COVID-19 negative certificates have been made mandatory for all passenger repatriated to Kerala from the Middle East from June 20.

Kerala Chief Minister Pinarayi Vijayan on Sunday urged Indian Prime Minister Narendra Modi to facilitate COVID-19 tests for stranded Indians getting repatriated through Indian mission from abroad.

The move comes days after the state came under fire from expatriates and opposition parties for making the certificate mandatory.

“The letter has sought to instruct embassies to provide free testing facilities to those who are unable to pay for their test. If the PCR test cannot be done, then facilities for the rapid test should be arranged,” the post said.

In the letter written to Prime Minister Narendra Modi, Vijayan said infected people and others should not be allowed to travel together, and special flights should be considered for those who have tested positive for the virus.

Health Minister K. K. Shailaja told media that the state will make a  decision based on the suggestions of the Union government in this regard. In line with this, the Chief Minister during a video conference with the Prime Minister on Tuesday will discuss the matter. The rule was introduced to protect the health of the returning expats, she added.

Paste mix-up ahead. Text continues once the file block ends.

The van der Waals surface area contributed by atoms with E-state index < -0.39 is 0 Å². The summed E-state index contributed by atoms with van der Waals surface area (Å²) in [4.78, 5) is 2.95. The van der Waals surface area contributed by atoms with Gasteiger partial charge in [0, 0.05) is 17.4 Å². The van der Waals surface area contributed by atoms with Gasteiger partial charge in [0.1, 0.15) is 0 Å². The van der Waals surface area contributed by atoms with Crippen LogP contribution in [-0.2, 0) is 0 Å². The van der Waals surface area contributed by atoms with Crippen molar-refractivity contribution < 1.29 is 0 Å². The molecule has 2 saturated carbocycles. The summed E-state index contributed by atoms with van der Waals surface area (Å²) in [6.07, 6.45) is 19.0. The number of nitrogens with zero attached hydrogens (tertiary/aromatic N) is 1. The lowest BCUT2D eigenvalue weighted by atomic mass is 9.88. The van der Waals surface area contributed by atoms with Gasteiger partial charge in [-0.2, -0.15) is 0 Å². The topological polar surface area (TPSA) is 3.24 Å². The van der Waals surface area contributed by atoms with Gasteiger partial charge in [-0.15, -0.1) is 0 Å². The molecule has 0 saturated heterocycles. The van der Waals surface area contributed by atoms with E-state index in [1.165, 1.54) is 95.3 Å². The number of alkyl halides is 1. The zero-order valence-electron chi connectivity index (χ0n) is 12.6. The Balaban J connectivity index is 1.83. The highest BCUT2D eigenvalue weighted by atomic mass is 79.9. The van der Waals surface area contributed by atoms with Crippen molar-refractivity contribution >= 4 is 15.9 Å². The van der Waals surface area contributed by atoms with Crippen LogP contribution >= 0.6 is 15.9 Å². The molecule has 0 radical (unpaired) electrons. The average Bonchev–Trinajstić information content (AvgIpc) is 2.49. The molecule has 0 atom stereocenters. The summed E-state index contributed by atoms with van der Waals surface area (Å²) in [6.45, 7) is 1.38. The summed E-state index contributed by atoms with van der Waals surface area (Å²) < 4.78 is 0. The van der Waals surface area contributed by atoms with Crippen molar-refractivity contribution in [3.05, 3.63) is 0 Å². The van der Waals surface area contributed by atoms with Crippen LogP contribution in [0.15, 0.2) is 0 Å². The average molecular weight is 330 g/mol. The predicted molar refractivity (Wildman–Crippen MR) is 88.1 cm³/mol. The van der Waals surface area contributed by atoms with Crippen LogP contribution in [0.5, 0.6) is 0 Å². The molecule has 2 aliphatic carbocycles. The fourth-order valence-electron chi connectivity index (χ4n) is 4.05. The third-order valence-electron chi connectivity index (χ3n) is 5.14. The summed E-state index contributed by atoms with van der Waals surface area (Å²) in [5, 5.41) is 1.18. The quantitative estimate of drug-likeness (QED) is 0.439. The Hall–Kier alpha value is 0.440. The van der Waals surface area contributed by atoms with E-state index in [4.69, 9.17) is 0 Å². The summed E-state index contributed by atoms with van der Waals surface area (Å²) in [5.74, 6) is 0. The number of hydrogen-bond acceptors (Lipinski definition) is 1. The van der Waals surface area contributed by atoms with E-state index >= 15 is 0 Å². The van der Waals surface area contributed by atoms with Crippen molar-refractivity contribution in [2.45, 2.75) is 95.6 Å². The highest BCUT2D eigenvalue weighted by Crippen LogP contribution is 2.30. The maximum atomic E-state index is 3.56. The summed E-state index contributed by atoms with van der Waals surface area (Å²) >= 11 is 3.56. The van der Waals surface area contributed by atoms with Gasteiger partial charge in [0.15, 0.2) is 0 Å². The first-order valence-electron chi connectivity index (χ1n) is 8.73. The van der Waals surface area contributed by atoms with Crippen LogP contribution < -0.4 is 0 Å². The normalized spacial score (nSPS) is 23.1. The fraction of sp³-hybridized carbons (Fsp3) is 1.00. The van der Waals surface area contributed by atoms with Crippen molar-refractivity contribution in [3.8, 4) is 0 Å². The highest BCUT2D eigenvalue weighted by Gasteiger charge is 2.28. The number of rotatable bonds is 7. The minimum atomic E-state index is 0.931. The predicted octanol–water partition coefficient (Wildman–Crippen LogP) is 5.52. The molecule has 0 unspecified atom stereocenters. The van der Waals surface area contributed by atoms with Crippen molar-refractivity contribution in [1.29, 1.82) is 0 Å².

Several expatriates and organization pointed out that charges for conducting the test in Gulf are steep and the process is time-consuming, making their return to Kerala more difficult. Some of them have also alleged that this order of the state government is part of an agenda to prevent the arrival of expatriates in Kerala.

Union Minister V Muraleedharan was against the Kerala government's stance of making COVID-19 certificate mandatory for expatriates returning by chartered flights.

“No other state in the country has imposed such a criterion. Among Gulf nations, only in Bahrain people can take COVID-19 testing. Saudi Arabia, Oman, Kuwait and Qatar people are tested as per the protocol wherein only people with symptoms are tested”, the minister said.​